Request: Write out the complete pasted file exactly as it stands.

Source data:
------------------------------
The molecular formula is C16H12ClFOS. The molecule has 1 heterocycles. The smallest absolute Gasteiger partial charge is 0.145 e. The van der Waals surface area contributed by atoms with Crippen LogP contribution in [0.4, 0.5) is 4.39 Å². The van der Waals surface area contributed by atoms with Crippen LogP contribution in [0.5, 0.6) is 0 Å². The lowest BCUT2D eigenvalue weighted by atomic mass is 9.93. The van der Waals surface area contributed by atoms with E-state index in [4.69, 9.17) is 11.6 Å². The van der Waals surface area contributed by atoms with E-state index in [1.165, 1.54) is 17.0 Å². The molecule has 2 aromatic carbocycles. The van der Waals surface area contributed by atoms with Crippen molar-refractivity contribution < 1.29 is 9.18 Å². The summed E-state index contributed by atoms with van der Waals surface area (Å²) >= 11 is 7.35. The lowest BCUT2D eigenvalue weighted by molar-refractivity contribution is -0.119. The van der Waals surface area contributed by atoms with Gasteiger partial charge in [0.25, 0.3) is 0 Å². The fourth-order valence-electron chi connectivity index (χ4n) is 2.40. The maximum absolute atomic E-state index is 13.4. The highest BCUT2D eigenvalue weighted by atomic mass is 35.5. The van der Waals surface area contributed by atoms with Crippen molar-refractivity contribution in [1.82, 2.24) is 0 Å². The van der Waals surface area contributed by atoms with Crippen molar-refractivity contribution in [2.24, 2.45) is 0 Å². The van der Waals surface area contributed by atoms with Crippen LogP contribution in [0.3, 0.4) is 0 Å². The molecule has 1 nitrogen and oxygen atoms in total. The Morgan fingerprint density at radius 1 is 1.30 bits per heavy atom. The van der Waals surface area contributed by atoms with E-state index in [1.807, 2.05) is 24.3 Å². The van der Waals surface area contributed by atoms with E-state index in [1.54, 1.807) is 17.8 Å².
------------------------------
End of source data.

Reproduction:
The molecular formula is C16H12ClFOS. The molecule has 1 heterocycles. The smallest absolute Gasteiger partial charge is 0.145 e. The van der Waals surface area contributed by atoms with Crippen LogP contribution in [0.4, 0.5) is 4.39 Å². The van der Waals surface area contributed by atoms with Crippen LogP contribution in [0.5, 0.6) is 0 Å². The lowest BCUT2D eigenvalue weighted by atomic mass is 9.93. The van der Waals surface area contributed by atoms with E-state index in [4.69, 9.17) is 11.6 Å². The van der Waals surface area contributed by atoms with E-state index in [1.165, 1.54) is 17.0 Å². The molecule has 2 aromatic carbocycles. The van der Waals surface area contributed by atoms with Crippen molar-refractivity contribution < 1.29 is 9.18 Å². The summed E-state index contributed by atoms with van der Waals surface area (Å²) >= 11 is 7.35. The lowest BCUT2D eigenvalue weighted by molar-refractivity contribution is -0.119. The van der Waals surface area contributed by atoms with Gasteiger partial charge in [0.25, 0.3) is 0 Å². The fourth-order valence-electron chi connectivity index (χ4n) is 2.40. The maximum absolute atomic E-state index is 13.4. The highest BCUT2D eigenvalue weighted by atomic mass is 35.5. The van der Waals surface area contributed by atoms with Crippen molar-refractivity contribution in [1.82, 2.24) is 0 Å². The van der Waals surface area contributed by atoms with Crippen molar-refractivity contribution in [2.24, 2.45) is 0 Å². The van der Waals surface area contributed by atoms with Crippen LogP contribution in [0.3, 0.4) is 0 Å². The molecule has 1 nitrogen and oxygen atoms in total. The Morgan fingerprint density at radius 1 is 1.30 bits per heavy atom. The van der Waals surface area contributed by atoms with E-state index in [1.807, 2.05) is 24.3 Å². The van der Waals surface area contributed by atoms with E-state index in [1.54, 1.807) is 17.8 Å².